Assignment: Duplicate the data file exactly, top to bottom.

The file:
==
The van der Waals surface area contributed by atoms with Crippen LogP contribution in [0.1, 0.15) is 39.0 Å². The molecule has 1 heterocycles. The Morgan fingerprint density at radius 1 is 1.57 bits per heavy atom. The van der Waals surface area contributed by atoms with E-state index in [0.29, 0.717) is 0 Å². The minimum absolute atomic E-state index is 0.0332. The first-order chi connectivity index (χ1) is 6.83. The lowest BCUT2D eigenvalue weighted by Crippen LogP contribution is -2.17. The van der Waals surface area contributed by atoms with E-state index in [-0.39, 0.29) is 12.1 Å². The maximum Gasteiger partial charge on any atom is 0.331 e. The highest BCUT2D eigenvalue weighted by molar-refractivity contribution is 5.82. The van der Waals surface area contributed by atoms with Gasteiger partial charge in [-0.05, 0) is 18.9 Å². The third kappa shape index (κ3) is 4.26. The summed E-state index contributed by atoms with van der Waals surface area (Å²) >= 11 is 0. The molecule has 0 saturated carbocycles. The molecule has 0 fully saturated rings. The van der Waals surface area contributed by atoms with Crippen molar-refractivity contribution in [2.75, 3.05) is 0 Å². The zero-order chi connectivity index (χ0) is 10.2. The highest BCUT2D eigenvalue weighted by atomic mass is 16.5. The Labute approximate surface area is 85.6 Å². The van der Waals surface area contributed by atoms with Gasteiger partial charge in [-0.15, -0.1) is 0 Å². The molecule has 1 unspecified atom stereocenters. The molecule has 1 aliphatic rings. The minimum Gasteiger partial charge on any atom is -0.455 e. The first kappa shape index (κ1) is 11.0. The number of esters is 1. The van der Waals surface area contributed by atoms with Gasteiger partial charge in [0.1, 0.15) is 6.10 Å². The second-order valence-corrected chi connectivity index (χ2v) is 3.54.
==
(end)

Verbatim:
The van der Waals surface area contributed by atoms with Crippen LogP contribution in [0.1, 0.15) is 39.0 Å². The molecule has 1 heterocycles. The Morgan fingerprint density at radius 1 is 1.57 bits per heavy atom. The van der Waals surface area contributed by atoms with E-state index in [0.29, 0.717) is 0 Å². The minimum absolute atomic E-state index is 0.0332. The first-order chi connectivity index (χ1) is 6.83. The lowest BCUT2D eigenvalue weighted by Crippen LogP contribution is -2.17. The van der Waals surface area contributed by atoms with E-state index in [-0.39, 0.29) is 12.1 Å². The maximum Gasteiger partial charge on any atom is 0.331 e. The highest BCUT2D eigenvalue weighted by molar-refractivity contribution is 5.82. The van der Waals surface area contributed by atoms with Gasteiger partial charge in [-0.05, 0) is 18.9 Å². The third kappa shape index (κ3) is 4.26. The summed E-state index contributed by atoms with van der Waals surface area (Å²) >= 11 is 0. The molecule has 0 saturated carbocycles. The molecule has 0 fully saturated rings. The van der Waals surface area contributed by atoms with Crippen molar-refractivity contribution in [2.75, 3.05) is 0 Å². The zero-order chi connectivity index (χ0) is 10.2. The highest BCUT2D eigenvalue weighted by atomic mass is 16.5. The Labute approximate surface area is 85.6 Å². The van der Waals surface area contributed by atoms with Gasteiger partial charge in [-0.15, -0.1) is 0 Å². The molecule has 1 unspecified atom stereocenters. The molecule has 1 aliphatic rings. The minimum Gasteiger partial charge on any atom is -0.455 e. The first kappa shape index (κ1) is 11.0. The number of esters is 1. The van der Waals surface area contributed by atoms with Gasteiger partial charge in [0.1, 0.15) is 6.10 Å². The second-order valence-corrected chi connectivity index (χ2v) is 3.54.